If you've never entered a "call for consideration" for an exhibition, it is a very different kind of artmaking experience. To start you off, you might read a call for entry like this one that I found:
There are many stories of hope across the globe. Both individuals and small groups are working on projects that when added together make a positive impact on increasing the quality of life on this planet. Earth Stories will celebrate the stories of people or projects that enhance the planet, make a significant difference in restoring and/or protecting the environment, increase sustainability and otherwise improve the earth we all occupy. 25 artists from around the world will be chosen to interpret a “story” of their choice. Each artist will feature a project or person of their choice; the views presented by the artist do not necessarily reflect the views or opinions of SAQA or MSU, neither of which endorses any person, project or organization.
Then you read the requirements:
Artists will be asked to create a work or installation of works that are connected thematically, totaling no more than 72” x 72” total hanging space. In addition, each artist will create a fabric “poster” 12” x 14” that summarizes the project or individual they have chosen to use as the focus of their piece(s). These smaller works may be exhibited along with the larger works, or together on one wall as the collective good work that is being done around the world, depending on the available space at each venue. Each poster should reflect the overall goal of the project of person highlighted in the larger work. For example, each artist will choose a project of individual doing work to protect the planet to use as the theme of their works. The 12” x 14” piece will serve as an overview of the profiled project, as it may stand alone. The larger works can be either a single piece or several pieces designed to hang together that tell a more detailed story about the same earth-friendly project.
So you submit images from your portfolio, along with an application outlining what you might make for just such an exhibition ... and wait to hear if you've been selected. The juror in this case was Dr. Carolyn Mazloomi - well-known by fibre artists as a very talented author, curator and quilter in her own right. Did I mention her PhD in Aerospace Engineering? Daunting!
Trust me on this one: once you get your email of acceptance, you feel very conflicting emotions: delight and amazement at having been accepted ... followed by that sinking feeling that you may have bitten off more than you can chew. A piece six feet by six feet? In the company of 24 very established artists? Be careful what you wish for!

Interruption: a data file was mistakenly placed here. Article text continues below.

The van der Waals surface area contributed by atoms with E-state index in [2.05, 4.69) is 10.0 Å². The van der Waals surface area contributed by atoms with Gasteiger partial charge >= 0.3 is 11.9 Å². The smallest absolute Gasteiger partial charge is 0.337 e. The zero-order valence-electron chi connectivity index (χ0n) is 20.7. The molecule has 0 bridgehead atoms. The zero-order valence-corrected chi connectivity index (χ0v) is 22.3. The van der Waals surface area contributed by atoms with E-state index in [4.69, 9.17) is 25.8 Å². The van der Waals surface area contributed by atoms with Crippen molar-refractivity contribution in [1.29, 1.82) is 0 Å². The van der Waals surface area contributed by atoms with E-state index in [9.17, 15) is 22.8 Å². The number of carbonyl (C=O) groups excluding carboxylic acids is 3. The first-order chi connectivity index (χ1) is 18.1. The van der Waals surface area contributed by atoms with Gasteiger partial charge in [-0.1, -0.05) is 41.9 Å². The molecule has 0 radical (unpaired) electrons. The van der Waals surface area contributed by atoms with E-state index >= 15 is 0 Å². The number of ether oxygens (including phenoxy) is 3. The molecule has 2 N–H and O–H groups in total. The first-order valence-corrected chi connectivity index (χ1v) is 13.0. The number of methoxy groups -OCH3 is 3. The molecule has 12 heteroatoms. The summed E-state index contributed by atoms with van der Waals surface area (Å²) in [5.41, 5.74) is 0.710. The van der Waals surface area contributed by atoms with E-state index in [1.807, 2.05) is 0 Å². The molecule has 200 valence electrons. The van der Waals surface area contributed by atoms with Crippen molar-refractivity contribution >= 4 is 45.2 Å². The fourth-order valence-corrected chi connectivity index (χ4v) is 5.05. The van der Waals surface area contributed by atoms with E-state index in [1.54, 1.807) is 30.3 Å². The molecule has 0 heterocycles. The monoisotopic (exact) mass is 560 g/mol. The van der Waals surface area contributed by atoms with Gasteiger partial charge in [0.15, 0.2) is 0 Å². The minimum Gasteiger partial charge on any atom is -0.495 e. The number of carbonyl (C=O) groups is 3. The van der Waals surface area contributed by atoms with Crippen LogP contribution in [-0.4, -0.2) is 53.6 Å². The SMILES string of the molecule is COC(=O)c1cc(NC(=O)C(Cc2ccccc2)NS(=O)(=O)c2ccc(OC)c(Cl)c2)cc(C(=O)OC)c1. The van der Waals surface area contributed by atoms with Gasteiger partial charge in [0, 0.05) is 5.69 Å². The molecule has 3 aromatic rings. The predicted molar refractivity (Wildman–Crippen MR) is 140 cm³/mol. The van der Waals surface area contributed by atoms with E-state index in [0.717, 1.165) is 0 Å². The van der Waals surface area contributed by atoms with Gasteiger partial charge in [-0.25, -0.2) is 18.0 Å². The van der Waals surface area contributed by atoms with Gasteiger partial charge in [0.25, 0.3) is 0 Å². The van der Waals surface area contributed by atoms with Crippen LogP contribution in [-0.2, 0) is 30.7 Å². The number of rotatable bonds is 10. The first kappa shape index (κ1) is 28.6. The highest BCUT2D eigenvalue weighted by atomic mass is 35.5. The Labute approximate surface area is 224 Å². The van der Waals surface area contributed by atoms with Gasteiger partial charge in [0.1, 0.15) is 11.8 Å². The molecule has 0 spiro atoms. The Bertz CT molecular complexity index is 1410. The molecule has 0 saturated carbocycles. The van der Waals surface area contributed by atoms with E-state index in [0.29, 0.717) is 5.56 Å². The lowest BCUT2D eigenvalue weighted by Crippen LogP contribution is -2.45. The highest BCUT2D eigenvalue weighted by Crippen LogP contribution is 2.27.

Then the relentless emails begin, quite literally hundreds of them ... here are your guidelines ... here is your contract to sign ... questions from your fellow artists ... and reminders, reminders, reminders: don't forget the lead-in piece, remember to journal your process, the journal should look like this .... Meanwhile, you carry on with life, wrack your brain for composition ideas, wait for brilliance to strike. And then at some point, you just go into your studio and do it. And here are excerpts from my Journal about how I created my piece for Earth Stories. Full photos cannot be posted till it premieres in Houston at the International Quilt Festival in October. But till then, I can give you sneak peeks. So here we go:
When I applied to participate in this exhibition, I proposed to tell the story of George Archibald, who 40 years ago co-founded the International Crane Foundation. His lifelong dedication to saving the 15 species of cranes worldwide and the incredible lengths he has gone to in order to fulfill this commitment are nothing short of inspirational, though all accounts paint him as a humble man.
George Archibald has made saving cranes his lifetime commitment. It is easy to chart his progress with some simple online searches – there are several Youtube videos chronicling how he bonded with one of the last surviving whooping cranes, Tex, how he worked with his staff for years to get her to lay eggs, and the heart wrenching story of her chick, Gee Whiz, who survived only through a series of miracles and tireless efforts by George Archibald and his staff. There are many accounts of the method he and his co-workers developed of rearing chicks in captivity that could be released in the wild to breed and raise chicks. They designed special costumes for the human handlers, dressing them in a white hood as they hold a puppet with a cranelike neck, head, and bill so the birds would not set eyes on people.
The accounts about the frustrating years of attempts to release whooping cranes near sandhill cranes where almost all the young birds were killed by bobcats and the use of Ultralight planes to persuade the birds to migrate make compelling reading. The collaboration and cooperation between so many groups of people is astounding in itself: Canadian and American conservationists, biologists, farmers who allowed the birds to nest on their land, volunteers …. The impediments were daunting: hunters who mistook the whoopers for geese, predators, bad weather, power lines, and politicians who slowly and reluctantly responded to requests for laws to protect these birds.
So my piece began with a sketch in my sketchbook that featured the figure of George Archibald, a well-known photo of Gee Whiz dancing, and cranes in the wetlands.